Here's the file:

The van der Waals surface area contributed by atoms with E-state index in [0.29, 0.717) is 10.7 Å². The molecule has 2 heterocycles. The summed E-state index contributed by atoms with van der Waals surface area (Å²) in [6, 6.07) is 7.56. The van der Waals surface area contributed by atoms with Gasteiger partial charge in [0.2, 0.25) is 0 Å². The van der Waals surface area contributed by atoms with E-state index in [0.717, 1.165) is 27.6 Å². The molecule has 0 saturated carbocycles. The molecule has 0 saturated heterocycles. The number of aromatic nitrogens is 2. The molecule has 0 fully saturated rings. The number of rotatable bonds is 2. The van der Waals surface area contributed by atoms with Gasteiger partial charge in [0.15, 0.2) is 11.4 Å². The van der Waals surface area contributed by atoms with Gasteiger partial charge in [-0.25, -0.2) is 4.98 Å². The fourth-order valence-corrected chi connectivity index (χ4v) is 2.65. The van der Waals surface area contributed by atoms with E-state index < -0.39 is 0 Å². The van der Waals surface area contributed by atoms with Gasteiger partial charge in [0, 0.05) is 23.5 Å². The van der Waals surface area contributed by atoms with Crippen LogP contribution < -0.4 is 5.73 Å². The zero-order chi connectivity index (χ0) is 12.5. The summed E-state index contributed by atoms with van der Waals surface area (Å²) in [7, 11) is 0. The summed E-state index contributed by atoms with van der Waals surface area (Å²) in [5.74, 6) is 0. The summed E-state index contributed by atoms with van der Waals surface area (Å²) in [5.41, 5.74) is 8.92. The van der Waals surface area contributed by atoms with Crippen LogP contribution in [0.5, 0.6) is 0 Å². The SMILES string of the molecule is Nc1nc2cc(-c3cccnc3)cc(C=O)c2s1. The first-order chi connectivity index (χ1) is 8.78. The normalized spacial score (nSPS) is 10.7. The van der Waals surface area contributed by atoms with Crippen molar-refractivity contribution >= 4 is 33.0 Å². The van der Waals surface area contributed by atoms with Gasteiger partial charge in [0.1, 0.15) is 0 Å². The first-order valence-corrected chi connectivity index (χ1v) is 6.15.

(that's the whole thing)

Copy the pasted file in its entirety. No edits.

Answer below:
The van der Waals surface area contributed by atoms with E-state index in [0.29, 0.717) is 10.7 Å². The molecule has 2 heterocycles. The summed E-state index contributed by atoms with van der Waals surface area (Å²) in [6, 6.07) is 7.56. The van der Waals surface area contributed by atoms with Gasteiger partial charge in [0.2, 0.25) is 0 Å². The van der Waals surface area contributed by atoms with E-state index in [0.717, 1.165) is 27.6 Å². The molecule has 0 saturated carbocycles. The molecule has 0 saturated heterocycles. The number of aromatic nitrogens is 2. The molecule has 0 fully saturated rings. The number of rotatable bonds is 2. The van der Waals surface area contributed by atoms with Gasteiger partial charge in [0.15, 0.2) is 11.4 Å². The van der Waals surface area contributed by atoms with Gasteiger partial charge in [-0.25, -0.2) is 4.98 Å². The fourth-order valence-corrected chi connectivity index (χ4v) is 2.65. The van der Waals surface area contributed by atoms with E-state index < -0.39 is 0 Å². The van der Waals surface area contributed by atoms with Gasteiger partial charge in [0, 0.05) is 23.5 Å². The van der Waals surface area contributed by atoms with Crippen LogP contribution < -0.4 is 5.73 Å². The zero-order chi connectivity index (χ0) is 12.5. The summed E-state index contributed by atoms with van der Waals surface area (Å²) in [7, 11) is 0. The summed E-state index contributed by atoms with van der Waals surface area (Å²) in [5.74, 6) is 0. The summed E-state index contributed by atoms with van der Waals surface area (Å²) in [5.41, 5.74) is 8.92. The van der Waals surface area contributed by atoms with Crippen LogP contribution in [0.5, 0.6) is 0 Å². The SMILES string of the molecule is Nc1nc2cc(-c3cccnc3)cc(C=O)c2s1. The first-order chi connectivity index (χ1) is 8.78. The normalized spacial score (nSPS) is 10.7. The van der Waals surface area contributed by atoms with Crippen molar-refractivity contribution >= 4 is 33.0 Å². The van der Waals surface area contributed by atoms with Gasteiger partial charge in [0.1, 0.15) is 0 Å². The first-order valence-corrected chi connectivity index (χ1v) is 6.15.